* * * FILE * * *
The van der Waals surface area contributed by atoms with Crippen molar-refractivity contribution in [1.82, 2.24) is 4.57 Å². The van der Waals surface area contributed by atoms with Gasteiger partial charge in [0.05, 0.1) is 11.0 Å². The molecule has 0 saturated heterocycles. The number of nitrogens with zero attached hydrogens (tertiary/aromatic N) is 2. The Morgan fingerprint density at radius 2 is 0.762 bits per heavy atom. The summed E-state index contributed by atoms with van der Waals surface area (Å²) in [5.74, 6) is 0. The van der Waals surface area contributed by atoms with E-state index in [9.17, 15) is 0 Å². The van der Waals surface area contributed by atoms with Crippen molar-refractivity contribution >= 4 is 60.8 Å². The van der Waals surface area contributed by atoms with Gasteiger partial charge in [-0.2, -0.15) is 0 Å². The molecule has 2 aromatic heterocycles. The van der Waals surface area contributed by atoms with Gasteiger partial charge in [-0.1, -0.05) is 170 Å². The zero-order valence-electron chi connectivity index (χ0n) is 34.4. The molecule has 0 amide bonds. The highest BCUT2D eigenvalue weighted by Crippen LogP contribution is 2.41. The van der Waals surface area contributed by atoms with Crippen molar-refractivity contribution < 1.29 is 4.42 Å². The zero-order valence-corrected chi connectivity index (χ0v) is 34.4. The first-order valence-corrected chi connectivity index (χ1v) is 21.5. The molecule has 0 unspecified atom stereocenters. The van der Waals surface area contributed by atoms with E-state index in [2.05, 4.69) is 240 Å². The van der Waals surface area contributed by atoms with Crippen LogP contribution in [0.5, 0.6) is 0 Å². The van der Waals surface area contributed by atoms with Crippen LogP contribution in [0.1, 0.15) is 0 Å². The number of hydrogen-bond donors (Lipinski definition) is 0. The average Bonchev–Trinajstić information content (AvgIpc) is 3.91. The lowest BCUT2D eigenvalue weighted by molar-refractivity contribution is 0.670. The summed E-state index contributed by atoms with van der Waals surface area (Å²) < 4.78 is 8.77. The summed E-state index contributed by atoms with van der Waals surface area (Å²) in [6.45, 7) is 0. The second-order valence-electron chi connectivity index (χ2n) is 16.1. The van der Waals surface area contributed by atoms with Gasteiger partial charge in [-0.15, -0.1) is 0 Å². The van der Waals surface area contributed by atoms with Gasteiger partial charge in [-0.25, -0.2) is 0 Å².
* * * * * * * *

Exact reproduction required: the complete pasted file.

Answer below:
The van der Waals surface area contributed by atoms with Crippen molar-refractivity contribution in [1.82, 2.24) is 4.57 Å². The van der Waals surface area contributed by atoms with Gasteiger partial charge in [0.05, 0.1) is 11.0 Å². The molecule has 0 saturated heterocycles. The number of nitrogens with zero attached hydrogens (tertiary/aromatic N) is 2. The Morgan fingerprint density at radius 2 is 0.762 bits per heavy atom. The summed E-state index contributed by atoms with van der Waals surface area (Å²) in [5.74, 6) is 0. The van der Waals surface area contributed by atoms with E-state index in [9.17, 15) is 0 Å². The van der Waals surface area contributed by atoms with Crippen molar-refractivity contribution >= 4 is 60.8 Å². The van der Waals surface area contributed by atoms with Gasteiger partial charge in [-0.2, -0.15) is 0 Å². The molecule has 2 aromatic heterocycles. The van der Waals surface area contributed by atoms with Gasteiger partial charge in [-0.1, -0.05) is 170 Å². The zero-order valence-electron chi connectivity index (χ0n) is 34.4. The molecule has 0 amide bonds. The highest BCUT2D eigenvalue weighted by Crippen LogP contribution is 2.41. The van der Waals surface area contributed by atoms with Crippen molar-refractivity contribution < 1.29 is 4.42 Å². The zero-order valence-corrected chi connectivity index (χ0v) is 34.4. The first-order valence-corrected chi connectivity index (χ1v) is 21.5. The molecule has 0 unspecified atom stereocenters. The van der Waals surface area contributed by atoms with E-state index in [2.05, 4.69) is 240 Å². The van der Waals surface area contributed by atoms with Crippen LogP contribution in [0.5, 0.6) is 0 Å². The van der Waals surface area contributed by atoms with Crippen LogP contribution in [0.1, 0.15) is 0 Å². The number of hydrogen-bond donors (Lipinski definition) is 0. The average Bonchev–Trinajstić information content (AvgIpc) is 3.91. The lowest BCUT2D eigenvalue weighted by molar-refractivity contribution is 0.670. The summed E-state index contributed by atoms with van der Waals surface area (Å²) < 4.78 is 8.77. The summed E-state index contributed by atoms with van der Waals surface area (Å²) in [6.45, 7) is 0. The second-order valence-electron chi connectivity index (χ2n) is 16.1. The van der Waals surface area contributed by atoms with Gasteiger partial charge in [-0.15, -0.1) is 0 Å². The van der Waals surface area contributed by atoms with Gasteiger partial charge in [-0.25, -0.2) is 0 Å².